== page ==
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Use of nicotine replacement therapy and stop-smoking medicines in a national sample of Aboriginal and Torres Strait Islander smokers and ex-smokers

David P Thomas, Viki L Briggs, Sophia Couzos, Kathryn S Panaretto, Anke E van der Sterren, Matthew Stevens and Ron Borland
Med J Aust 2015; 202 (10 Suppl): S78-S84. || doi: 10.5694/mja15.00205
Published online: 2015-06-01

Abstract

Objective: To examine the use of nicotine replacement therapy (NRT) and the stop-smoking medicines (SSMs) varenicline and bupropion in a national sample of Aboriginal and Torres Strait Islander smokers and recent ex-smokers.

Design, settings and participants: The Talking About The Smokes (TATS) project used a quota sampling design to recruit a nationally representative sample of 1721 smokers and ex-smokers who had quit ≤ 12 months before from communities served by 34 Aboriginal community-controlled health services and one community in the Torres Strait. Baseline surveys were conducted from April 2012 to October 2013. These were compared with 1017 daily smokers from the general Australian population surveyed by the International Tobacco Control Policy Evaluation Project (ITC Project) from July 2010 to May 2011.

Main outcome measures: Past and intended use of NRT and SSMs, duration of use, and whether participants thought NRT and SSMs help smokers to quit.

Results: Compared with other daily Australian smokers, lower proportions of Aboriginal and Torres Strait Islander daily smokers had ever used any NRT or SSMs (TATS, 37% v ITC, 58.5%) or used them in the past year (TATS, 23% v ITC, 42.1%). Nicotine patches were most commonly used by Aboriginal and Torres Strait Islander smokers and recent ex-smokers (24%), followed by varenicline (11%) and nicotine gum (10%); most (74%) had got their last NRT at no cost. Among dependent Aboriginal and Torres Strait Islander daily smokers, those who were more socioeconomically advantaged were more likely than the disadvantaged to have used NRT or SSMs. Similar proportions of Aboriginal and Torres Strait Islander daily smokers and other Australian daily smokers said that NRT or SSMs help smokers to quit (TATS, 70% v ITC, 74.2%). Dependent Aboriginal and Torres Strait Islander smokers who had previously used NRT or SSMs were more likely to believe they help in quitting and to intend to use them in the future.

Conclusion: Aboriginal and Torres Strait Islander daily smokers, particularly those who are most disadvantaged, are less likely to have used NRT or SSMs than other Australian daily smokers. Some of the barriers to use, including cost, are being overcome, but further improvements are possible.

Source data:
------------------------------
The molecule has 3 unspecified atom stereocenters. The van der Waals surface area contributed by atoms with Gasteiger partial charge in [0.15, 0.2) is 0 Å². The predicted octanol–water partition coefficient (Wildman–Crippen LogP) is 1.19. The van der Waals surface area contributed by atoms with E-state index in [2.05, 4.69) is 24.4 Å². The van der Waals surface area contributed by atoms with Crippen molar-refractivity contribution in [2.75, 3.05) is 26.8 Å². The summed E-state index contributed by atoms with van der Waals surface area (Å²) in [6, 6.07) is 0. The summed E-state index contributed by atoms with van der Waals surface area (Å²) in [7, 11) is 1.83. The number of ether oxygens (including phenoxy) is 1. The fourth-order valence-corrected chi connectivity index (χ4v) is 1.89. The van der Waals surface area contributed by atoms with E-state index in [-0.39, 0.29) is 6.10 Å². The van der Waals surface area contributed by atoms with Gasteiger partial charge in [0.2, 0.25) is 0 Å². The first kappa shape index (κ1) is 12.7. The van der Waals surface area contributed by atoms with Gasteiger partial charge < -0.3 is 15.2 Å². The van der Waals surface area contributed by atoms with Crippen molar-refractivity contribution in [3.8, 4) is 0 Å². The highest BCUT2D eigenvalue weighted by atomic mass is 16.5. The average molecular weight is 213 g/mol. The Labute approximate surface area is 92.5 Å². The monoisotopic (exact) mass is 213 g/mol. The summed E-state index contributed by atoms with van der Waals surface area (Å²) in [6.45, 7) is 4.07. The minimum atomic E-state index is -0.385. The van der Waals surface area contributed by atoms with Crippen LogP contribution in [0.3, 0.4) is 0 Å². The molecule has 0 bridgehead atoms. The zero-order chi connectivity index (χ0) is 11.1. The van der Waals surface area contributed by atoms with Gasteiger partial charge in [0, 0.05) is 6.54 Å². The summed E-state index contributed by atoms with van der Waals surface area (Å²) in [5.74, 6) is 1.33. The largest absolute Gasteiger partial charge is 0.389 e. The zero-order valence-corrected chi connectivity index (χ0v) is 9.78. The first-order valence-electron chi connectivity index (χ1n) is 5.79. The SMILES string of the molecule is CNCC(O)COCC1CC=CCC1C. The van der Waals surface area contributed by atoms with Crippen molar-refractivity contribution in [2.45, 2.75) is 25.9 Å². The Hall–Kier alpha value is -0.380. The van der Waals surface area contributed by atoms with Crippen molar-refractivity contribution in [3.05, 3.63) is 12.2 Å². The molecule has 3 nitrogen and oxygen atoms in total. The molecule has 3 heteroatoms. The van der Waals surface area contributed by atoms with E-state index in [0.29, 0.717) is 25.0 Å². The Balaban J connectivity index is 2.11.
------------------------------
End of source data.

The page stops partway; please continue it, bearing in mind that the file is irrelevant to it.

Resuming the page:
In 2012–2013, 44% of Aboriginal and Torres Strait Islander adults smoked, 2.5 times the age-standardised prevalence among other Australian adults, and 26% were ex-smokers.1 Although the proportion of those who had ever smoked and had successfully quit was only 37%, compared with 63% of other Australians, this had increased from 24% in 2002.1,2 Several types of nicotine replacement therapy (NRT; gum, patches, lozenges, sublingual tablets and inhalers) and two prescription-only stop-smoking medicines (SSMs; bupropion and varenicline) are available in Australia to assist cessation.3 All have been shown to increase the chance of successfully quitting, with varenicline and combinations of NRT being the most effective.4

Nicotine gum became available in Australia in the 1980s, followed by patches in the 1990s and other forms of NRT in the past decade.3 Over-the-counter availability of NRT occurred first in pharmacies, then supermarkets. Subsidised availability by prescription for patches followed listing with the Pharmaceutical Benefits Scheme (PBS) for veterans from 1994, Aboriginal and Torres Strait Islander people from 2009, and all others from 2011. Bupropion was listed on the PBS in 2001, and varenicline in 2008.3 Since 1999, Aboriginal health services in remote areas have been able to dispense these PBS items at no cost through Section 100 of the National Health Act 1953.5 In addition, since July 2010, many non-remote Aboriginal health services and general practices participating in the Indigenous Health Incentive of the Practice Incentives Program have been able to reduce or eliminate the copayment for all PBS medicines, including SSMs, for their Aboriginal and Torres Strait Islander patients.6

Clinical guidelines suggest that NRT, bupropion or varenicline be recommended to all dependent smokers who are interested in quitting.7-9 Here, we explore the use of these medicines and beliefs about them among a national sample of Aboriginal and Torres Strait Islander smokers and ex-smokers. We also explore variation in their use among dependent smokers in this population, and make comparisons with smokers in the general Australian population.

Methods